Ridgeline argues that the sole-source justification is unreasonable because DLA did not consider Ridgeline for a contract, and because Ridgeline too is at risk of having to close its doors. Protest at 4. Ridgeline states that it has only a handful of key employees with the knowledge and skills to manufacture military specification tents, and is performing only one small contract, for tent floors. Protest at 5.

In response, DLA acknowledges that Ridgeline has produced military tent components (such as floors, liners, window sections, and ductwork sections), but distinguishes Ridgeline's experience producing tent components from the complete tent (or "tent system" in DLA's terminology). DLA produced records showing that Ridgeline last produced a complete military tent system, as opposed to components, in 1985.[3] DLA states that only recently has Ridgeline even sought to compete under solicitations for complete tent systems. Accordingly, DLA argues that it appropriately did not consider Ridgeline as a part of the relevant industrial base. DLA argues its effort to maintain the existing industrial base does not require making award to a firm that wishes to become a new supplier of tent systems, such as Ridgeline. AR at 7.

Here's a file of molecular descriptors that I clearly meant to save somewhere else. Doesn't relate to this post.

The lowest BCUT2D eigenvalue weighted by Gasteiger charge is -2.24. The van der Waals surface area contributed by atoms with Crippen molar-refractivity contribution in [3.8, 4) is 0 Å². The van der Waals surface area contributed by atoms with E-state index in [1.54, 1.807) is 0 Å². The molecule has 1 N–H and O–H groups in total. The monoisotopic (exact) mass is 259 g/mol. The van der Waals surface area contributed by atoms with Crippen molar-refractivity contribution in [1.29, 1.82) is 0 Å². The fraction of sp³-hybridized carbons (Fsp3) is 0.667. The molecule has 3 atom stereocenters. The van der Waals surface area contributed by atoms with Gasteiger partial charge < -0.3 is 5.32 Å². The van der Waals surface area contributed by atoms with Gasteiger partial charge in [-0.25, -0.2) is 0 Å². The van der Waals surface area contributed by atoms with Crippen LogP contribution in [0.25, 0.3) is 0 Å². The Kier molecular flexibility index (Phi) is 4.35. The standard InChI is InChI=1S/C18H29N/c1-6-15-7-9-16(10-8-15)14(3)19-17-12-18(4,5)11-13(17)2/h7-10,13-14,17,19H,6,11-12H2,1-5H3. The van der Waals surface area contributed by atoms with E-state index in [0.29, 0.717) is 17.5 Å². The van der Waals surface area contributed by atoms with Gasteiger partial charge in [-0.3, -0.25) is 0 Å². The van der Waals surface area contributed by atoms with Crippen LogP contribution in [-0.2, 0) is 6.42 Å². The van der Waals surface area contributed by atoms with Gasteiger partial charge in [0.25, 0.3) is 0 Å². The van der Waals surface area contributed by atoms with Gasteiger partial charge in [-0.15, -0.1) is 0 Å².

In response, Ridgeline briefly asserts that DLA is incorrect, but provides no facts to support its contentions. Protester's Comments at 1-2. Thus, although Ridgeline argues that it should have been considered an active participant in the market for tent systems (as opposed to components), it has provided no factual basis upon which our Office could reach such a conclusion, given the detailed information submitted by DLA, which shows that Ridgeline is not an established supplier of tent systems.

Under the Competition in Contracting Act of 1984, agencies have authority to conduct procurements to establish or maintain sources of supply for a particular item in the interest of the national defense, see 10 U.S.C. sections 2304(b)(l)(B) and 2304(c)(3). Agencies need not obtain full and open competition where the procurement is conducted for industrial mobilization purposes and may use other than competitive procedures where it is necessary to award the contract to a particular source or sources. Decisions as to which producers should be included in the mobilization base, and which restrictions are required to meet the needs of industrial mobilization, involve complex judgments that must be left to the discretion of the military agencies. We will question those decisions only if the evidence convincingly shows that the agency has abused its discretion. Minowitz Mfg. Co., B‑228502, Jan. 4, 1988, 88-1 CPD para. 1 at 3.

In our view, Ridgeline has failed to meaningfully challenge the agency's explanation for limiting this award to Camel. In contrast with the factual support and reasoned explanation provided in the agency report, Ridgeline's comments responding to the agency report do not show that the sole-source justification was unreasonable.

The protest is denied.

Lynn H. Gibson
Acting General Counsel

[1] Ridgeline was not among the seven firms.

[2] The sole-source justification noted that one of the six core vendors identified in the 2007 study had since gone out of business. AR, Tab 1, Sole-Source Justification, at 4.

[3] DLA also explains that the fabric, sealing method, and flame resistance requirements for its tents are all different than those under the 1985 contract. AR at 7.